The genetic and epigenetic mechanisms by which the brain develops into a highly ordered structure are largely unknown. The goal of this proposal is to elucidate some of the early postmitotic events in neurogenesis. There are several neurological mouse mutants which are defective in particular aspects of this developmental program. Two such genetic mutants, the weaver (wv) and the reeler (rl), hold forth fascinating information concerning the genetic control over the migratory phase of neurogenesis. These mutations affect the ability of a single cell type (the wv cerebellar granule cells) or virtually all cell types (rl) to migrate and stabilize appropriately. Experimental mouse chimeras provide a direct means to ascertain the target(s) of mutant gene action. Four cell embryos of normal (Mus caroli) and neurological mutant (Mus musculus) mice will be aggregated to form a single chimeric embryo composed of genetically normal and mutant cells. A new cell marking system will be used to identify each cell of the chimeric brain, as genotypically normal or mutant. This new cell marker, which involves the in situ hybridization of a species-specific cDNA probe to mark Mus musculus but not Mus caroli cells, will permit careful light and electron microscopic analyses of each cell's genotype compared to its phenotype. The genotype/phenotype comparisons will define the intrinsic or extrinsic nature of wv and rl mutant gene action relative to all cell types in the cerebellum. This type of information will provide a better understanding of normal brain development and how abnormal development occurs at both the more obvious (e.g., congenital ataxias) and more subtle (e.g., mental retardation) levels of dysgenesis.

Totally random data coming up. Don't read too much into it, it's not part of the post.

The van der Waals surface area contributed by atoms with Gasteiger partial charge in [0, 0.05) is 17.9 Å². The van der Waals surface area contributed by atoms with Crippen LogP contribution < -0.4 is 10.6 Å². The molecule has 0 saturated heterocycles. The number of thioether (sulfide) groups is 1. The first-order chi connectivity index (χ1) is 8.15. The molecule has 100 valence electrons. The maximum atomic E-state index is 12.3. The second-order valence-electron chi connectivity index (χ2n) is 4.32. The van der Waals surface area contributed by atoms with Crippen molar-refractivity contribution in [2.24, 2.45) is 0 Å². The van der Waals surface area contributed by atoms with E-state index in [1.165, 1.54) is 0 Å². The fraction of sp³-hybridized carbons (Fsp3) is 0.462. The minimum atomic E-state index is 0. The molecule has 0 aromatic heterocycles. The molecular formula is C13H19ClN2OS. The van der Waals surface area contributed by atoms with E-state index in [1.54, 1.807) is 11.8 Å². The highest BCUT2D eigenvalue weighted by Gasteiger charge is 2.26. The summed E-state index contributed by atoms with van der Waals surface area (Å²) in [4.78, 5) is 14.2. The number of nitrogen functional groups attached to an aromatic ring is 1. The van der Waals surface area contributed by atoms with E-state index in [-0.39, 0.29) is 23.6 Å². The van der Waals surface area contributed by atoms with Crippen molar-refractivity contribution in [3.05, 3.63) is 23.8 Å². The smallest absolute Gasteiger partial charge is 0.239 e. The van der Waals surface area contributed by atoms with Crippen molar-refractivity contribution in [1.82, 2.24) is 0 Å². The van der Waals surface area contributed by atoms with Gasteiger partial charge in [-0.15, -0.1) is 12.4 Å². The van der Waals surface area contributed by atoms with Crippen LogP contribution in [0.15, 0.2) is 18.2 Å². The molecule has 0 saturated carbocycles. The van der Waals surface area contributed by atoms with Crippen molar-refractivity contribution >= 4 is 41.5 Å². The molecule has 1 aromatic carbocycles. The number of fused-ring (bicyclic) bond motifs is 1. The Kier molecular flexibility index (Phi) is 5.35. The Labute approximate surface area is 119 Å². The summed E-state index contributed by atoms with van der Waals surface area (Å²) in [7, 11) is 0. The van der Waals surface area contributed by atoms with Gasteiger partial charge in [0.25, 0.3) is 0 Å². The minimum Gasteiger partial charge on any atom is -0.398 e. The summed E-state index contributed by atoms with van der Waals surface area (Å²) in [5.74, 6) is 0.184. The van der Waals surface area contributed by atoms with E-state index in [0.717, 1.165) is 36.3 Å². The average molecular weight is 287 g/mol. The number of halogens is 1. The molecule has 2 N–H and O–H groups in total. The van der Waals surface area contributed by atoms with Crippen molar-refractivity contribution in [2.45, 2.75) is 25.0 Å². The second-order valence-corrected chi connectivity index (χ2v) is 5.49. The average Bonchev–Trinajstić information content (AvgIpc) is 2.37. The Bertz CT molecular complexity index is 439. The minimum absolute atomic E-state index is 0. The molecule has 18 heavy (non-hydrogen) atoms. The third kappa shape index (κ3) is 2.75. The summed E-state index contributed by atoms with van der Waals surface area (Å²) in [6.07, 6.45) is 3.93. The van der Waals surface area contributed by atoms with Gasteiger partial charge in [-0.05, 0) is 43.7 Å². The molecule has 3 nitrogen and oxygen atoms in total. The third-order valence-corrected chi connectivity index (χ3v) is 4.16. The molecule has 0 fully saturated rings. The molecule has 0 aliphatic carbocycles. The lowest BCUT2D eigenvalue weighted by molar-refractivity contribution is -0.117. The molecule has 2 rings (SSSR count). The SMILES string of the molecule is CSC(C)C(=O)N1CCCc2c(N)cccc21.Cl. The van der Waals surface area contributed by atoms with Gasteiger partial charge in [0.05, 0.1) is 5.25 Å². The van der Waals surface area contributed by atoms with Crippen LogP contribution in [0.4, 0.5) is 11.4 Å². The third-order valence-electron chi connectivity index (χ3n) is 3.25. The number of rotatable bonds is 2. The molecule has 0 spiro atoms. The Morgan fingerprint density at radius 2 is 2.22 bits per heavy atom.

National Institute of Health (NIH)
National Institute of Neurological Disorders and Stroke (NINDS)
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Neurology B Subcommittee 1 (NEUB)
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Thomas Jefferson University
Schools of Medicine
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